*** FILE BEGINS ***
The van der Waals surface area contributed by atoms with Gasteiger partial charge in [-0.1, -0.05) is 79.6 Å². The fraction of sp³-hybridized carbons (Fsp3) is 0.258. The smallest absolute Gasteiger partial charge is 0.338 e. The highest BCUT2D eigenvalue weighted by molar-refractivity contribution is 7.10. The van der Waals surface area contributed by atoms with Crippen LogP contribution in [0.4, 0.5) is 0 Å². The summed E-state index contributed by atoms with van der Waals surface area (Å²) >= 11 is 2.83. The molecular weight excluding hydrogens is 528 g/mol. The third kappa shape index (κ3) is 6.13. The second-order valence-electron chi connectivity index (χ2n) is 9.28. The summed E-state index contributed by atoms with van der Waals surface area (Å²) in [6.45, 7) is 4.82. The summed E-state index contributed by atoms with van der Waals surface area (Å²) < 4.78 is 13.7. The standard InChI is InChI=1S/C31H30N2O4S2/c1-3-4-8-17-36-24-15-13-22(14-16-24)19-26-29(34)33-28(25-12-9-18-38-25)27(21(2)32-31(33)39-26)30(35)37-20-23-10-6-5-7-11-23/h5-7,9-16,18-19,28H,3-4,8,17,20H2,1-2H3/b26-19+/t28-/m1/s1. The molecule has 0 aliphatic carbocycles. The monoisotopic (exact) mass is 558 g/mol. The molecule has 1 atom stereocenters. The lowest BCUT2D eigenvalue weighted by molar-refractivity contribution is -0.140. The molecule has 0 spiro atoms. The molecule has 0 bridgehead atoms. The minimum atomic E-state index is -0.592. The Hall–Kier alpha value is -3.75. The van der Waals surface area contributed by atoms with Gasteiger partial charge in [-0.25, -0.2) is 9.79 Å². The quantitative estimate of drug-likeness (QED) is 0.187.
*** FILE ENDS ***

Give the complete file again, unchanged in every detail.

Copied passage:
The van der Waals surface area contributed by atoms with Gasteiger partial charge in [-0.1, -0.05) is 79.6 Å². The fraction of sp³-hybridized carbons (Fsp3) is 0.258. The smallest absolute Gasteiger partial charge is 0.338 e. The highest BCUT2D eigenvalue weighted by molar-refractivity contribution is 7.10. The van der Waals surface area contributed by atoms with Crippen LogP contribution in [0.4, 0.5) is 0 Å². The summed E-state index contributed by atoms with van der Waals surface area (Å²) >= 11 is 2.83. The molecular weight excluding hydrogens is 528 g/mol. The third kappa shape index (κ3) is 6.13. The second-order valence-electron chi connectivity index (χ2n) is 9.28. The summed E-state index contributed by atoms with van der Waals surface area (Å²) in [6.45, 7) is 4.82. The summed E-state index contributed by atoms with van der Waals surface area (Å²) < 4.78 is 13.7. The standard InChI is InChI=1S/C31H30N2O4S2/c1-3-4-8-17-36-24-15-13-22(14-16-24)19-26-29(34)33-28(25-12-9-18-38-25)27(21(2)32-31(33)39-26)30(35)37-20-23-10-6-5-7-11-23/h5-7,9-16,18-19,28H,3-4,8,17,20H2,1-2H3/b26-19+/t28-/m1/s1. The molecule has 0 aliphatic carbocycles. The monoisotopic (exact) mass is 558 g/mol. The molecule has 1 atom stereocenters. The lowest BCUT2D eigenvalue weighted by molar-refractivity contribution is -0.140. The molecule has 0 spiro atoms. The molecule has 0 bridgehead atoms. The minimum atomic E-state index is -0.592. The Hall–Kier alpha value is -3.75. The van der Waals surface area contributed by atoms with Gasteiger partial charge in [-0.25, -0.2) is 9.79 Å². The quantitative estimate of drug-likeness (QED) is 0.187.